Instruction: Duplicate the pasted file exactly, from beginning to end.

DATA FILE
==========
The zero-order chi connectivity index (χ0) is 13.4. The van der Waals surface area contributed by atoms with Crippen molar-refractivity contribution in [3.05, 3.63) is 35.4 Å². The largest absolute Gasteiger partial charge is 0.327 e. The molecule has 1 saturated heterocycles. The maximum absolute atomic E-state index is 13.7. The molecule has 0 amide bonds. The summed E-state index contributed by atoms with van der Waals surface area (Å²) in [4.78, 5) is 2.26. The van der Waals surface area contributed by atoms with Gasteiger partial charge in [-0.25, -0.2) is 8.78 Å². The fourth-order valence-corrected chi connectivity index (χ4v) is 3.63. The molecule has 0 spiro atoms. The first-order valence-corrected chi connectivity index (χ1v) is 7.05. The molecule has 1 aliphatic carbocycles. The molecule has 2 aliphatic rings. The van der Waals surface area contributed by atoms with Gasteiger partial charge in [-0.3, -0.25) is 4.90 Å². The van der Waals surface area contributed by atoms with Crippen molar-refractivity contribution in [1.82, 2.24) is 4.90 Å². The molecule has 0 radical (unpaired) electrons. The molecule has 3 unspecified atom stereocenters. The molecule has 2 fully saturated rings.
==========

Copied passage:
The zero-order chi connectivity index (χ0) is 13.4. The van der Waals surface area contributed by atoms with Crippen molar-refractivity contribution in [3.05, 3.63) is 35.4 Å². The largest absolute Gasteiger partial charge is 0.327 e. The molecule has 1 saturated heterocycles. The maximum absolute atomic E-state index is 13.7. The molecule has 0 amide bonds. The summed E-state index contributed by atoms with van der Waals surface area (Å²) in [4.78, 5) is 2.26. The van der Waals surface area contributed by atoms with Gasteiger partial charge in [-0.25, -0.2) is 8.78 Å². The fourth-order valence-corrected chi connectivity index (χ4v) is 3.63. The molecule has 0 spiro atoms. The first-order valence-corrected chi connectivity index (χ1v) is 7.05. The molecule has 1 aliphatic carbocycles. The molecule has 2 aliphatic rings. The van der Waals surface area contributed by atoms with Gasteiger partial charge in [-0.3, -0.25) is 4.90 Å². The van der Waals surface area contributed by atoms with Crippen molar-refractivity contribution in [1.82, 2.24) is 4.90 Å². The molecule has 0 radical (unpaired) electrons. The molecule has 3 unspecified atom stereocenters. The molecule has 2 fully saturated rings.